Let me go through your questions one by one.
Why is it better to have a Component than a Saga for this?
As Steven outlined in his answer, the lifecycle of such a Saga would be very vague. It’s not really a business transaction with multiple steps, which sagas are often used for, but it’s a single technical transaction.
The component would be a single event processor, listening to Project- and Image-events to update its table of content. Now, when a ProjectDeleted event is encountered it can query his own table, fire the commands and the delete those rows so it’s consistent again.
Now, when we try to do this in a Saga, when does it start? In order to keep all the data, the Saga would need to start when a Project is created, then kept up to date, and eventually ended. It’s certainly possible, but due to performance reasons it’s always good to keep sagas data-wise as lean as possible.
Would it make sense to have a CommandHandler component to coordinate the cascading delete or should it really be an EventHandler (or Saga).
I have seen this exact approach recently, for this same use case. The Project command handler fired commands at the images, which then fired commands at the annotations, and then to the labels. However, with an event processor you can uncouple this huge transaction. Project Delete events lead to images delete commands, and each image delete event leads to annotation delete commands, etc. It’s much more friendly for the performance of your system.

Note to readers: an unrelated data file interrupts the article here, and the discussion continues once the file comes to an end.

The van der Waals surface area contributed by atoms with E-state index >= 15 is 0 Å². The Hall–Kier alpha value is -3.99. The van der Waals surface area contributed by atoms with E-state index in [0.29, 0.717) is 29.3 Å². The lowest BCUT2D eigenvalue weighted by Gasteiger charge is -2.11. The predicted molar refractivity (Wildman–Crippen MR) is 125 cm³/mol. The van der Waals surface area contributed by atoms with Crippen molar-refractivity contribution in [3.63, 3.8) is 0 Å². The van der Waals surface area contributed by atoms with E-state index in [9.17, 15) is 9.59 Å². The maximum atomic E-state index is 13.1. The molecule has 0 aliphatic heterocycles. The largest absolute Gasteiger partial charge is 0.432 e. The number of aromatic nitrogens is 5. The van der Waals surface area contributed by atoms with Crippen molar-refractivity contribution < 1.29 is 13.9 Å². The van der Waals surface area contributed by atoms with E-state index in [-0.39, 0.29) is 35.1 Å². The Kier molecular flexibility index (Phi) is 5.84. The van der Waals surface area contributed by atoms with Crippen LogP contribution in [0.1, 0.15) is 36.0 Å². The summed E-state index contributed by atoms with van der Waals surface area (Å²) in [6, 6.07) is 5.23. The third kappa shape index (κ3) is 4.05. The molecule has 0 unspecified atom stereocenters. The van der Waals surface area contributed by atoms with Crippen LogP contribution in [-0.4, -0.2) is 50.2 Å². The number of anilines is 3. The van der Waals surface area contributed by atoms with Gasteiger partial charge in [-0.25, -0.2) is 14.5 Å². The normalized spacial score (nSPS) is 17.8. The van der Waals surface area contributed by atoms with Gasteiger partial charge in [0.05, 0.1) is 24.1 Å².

What is the appropriate time/place to markDeleted on the parent aggregate?
We can be very pragmatic about this; the only reason to call this, is to no longer accept commands. So, you should call this the moment you don’t want to accept commands to that aggregate any longer. Reading this, I think that this is the moment the delete command on the parent aggregate has succeeded.
What should we do with the child-deletion events?
I think I answered this in the earlier questions, but expanding on that I think that the child-deletion events should mark the child as deleted, and if needed an event processor can cascade the delete down the hierarchy.
Reading your questions, I wonder what the reason was for splitting these two aggregates into a hierarchy in the first place. The aggregate is your transaction boundary. Only in this boundary can you guarantee transactionality. Trying to build this outside of this boundary is hard, and considered an anti-pattern. Outside this boundary, you should rely on eventual consistency, as outlined with the event processor approach.
Please consider to model the child-aggregate as an
@Entity inside of the
@Aggregate. The model will be almost the same, but much more friendly to work with technically. I think if one of these applies, it warrants a separate child aggregate:
- The child has a separate lifespan and process than its parent and has a clear ending of his own. For example, a
Customer can have an
Order is aware of the customer and cannot exist without it, but it has a separate process and lifespan. However, deleting a
Customer would not involve deleting the
- There are performance requirements that, without the split, a single aggregate instance would be unable to handle. This level of performance requirement, however, is very rare.
I hope this helps you!